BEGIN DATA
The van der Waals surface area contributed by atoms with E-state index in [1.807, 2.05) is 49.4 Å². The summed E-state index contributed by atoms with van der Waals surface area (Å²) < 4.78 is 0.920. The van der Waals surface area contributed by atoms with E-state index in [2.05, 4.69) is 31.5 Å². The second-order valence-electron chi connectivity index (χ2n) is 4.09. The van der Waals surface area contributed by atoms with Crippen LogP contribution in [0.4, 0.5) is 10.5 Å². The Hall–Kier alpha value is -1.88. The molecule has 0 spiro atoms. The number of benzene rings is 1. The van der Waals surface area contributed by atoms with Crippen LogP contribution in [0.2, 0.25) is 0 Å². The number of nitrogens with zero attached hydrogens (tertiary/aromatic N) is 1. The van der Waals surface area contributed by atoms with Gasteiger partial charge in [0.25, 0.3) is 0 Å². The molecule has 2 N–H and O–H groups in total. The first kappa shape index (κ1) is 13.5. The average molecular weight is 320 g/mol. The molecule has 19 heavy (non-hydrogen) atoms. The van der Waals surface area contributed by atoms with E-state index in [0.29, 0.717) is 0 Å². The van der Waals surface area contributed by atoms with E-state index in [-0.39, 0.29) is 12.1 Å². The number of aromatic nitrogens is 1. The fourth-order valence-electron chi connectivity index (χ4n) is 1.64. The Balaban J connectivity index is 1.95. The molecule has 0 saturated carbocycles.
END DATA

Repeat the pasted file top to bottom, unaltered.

The van der Waals surface area contributed by atoms with E-state index in [1.807, 2.05) is 49.4 Å². The summed E-state index contributed by atoms with van der Waals surface area (Å²) < 4.78 is 0.920. The van der Waals surface area contributed by atoms with E-state index in [2.05, 4.69) is 31.5 Å². The second-order valence-electron chi connectivity index (χ2n) is 4.09. The van der Waals surface area contributed by atoms with Crippen LogP contribution in [0.4, 0.5) is 10.5 Å². The Hall–Kier alpha value is -1.88. The molecule has 0 spiro atoms. The number of benzene rings is 1. The van der Waals surface area contributed by atoms with Crippen LogP contribution in [0.2, 0.25) is 0 Å². The number of nitrogens with zero attached hydrogens (tertiary/aromatic N) is 1. The van der Waals surface area contributed by atoms with Gasteiger partial charge in [0.25, 0.3) is 0 Å². The molecule has 2 N–H and O–H groups in total. The first kappa shape index (κ1) is 13.5. The average molecular weight is 320 g/mol. The molecule has 19 heavy (non-hydrogen) atoms. The van der Waals surface area contributed by atoms with E-state index in [0.29, 0.717) is 0 Å². The van der Waals surface area contributed by atoms with E-state index in [-0.39, 0.29) is 12.1 Å². The number of aromatic nitrogens is 1. The fourth-order valence-electron chi connectivity index (χ4n) is 1.64. The Balaban J connectivity index is 1.95. The molecule has 0 saturated carbocycles.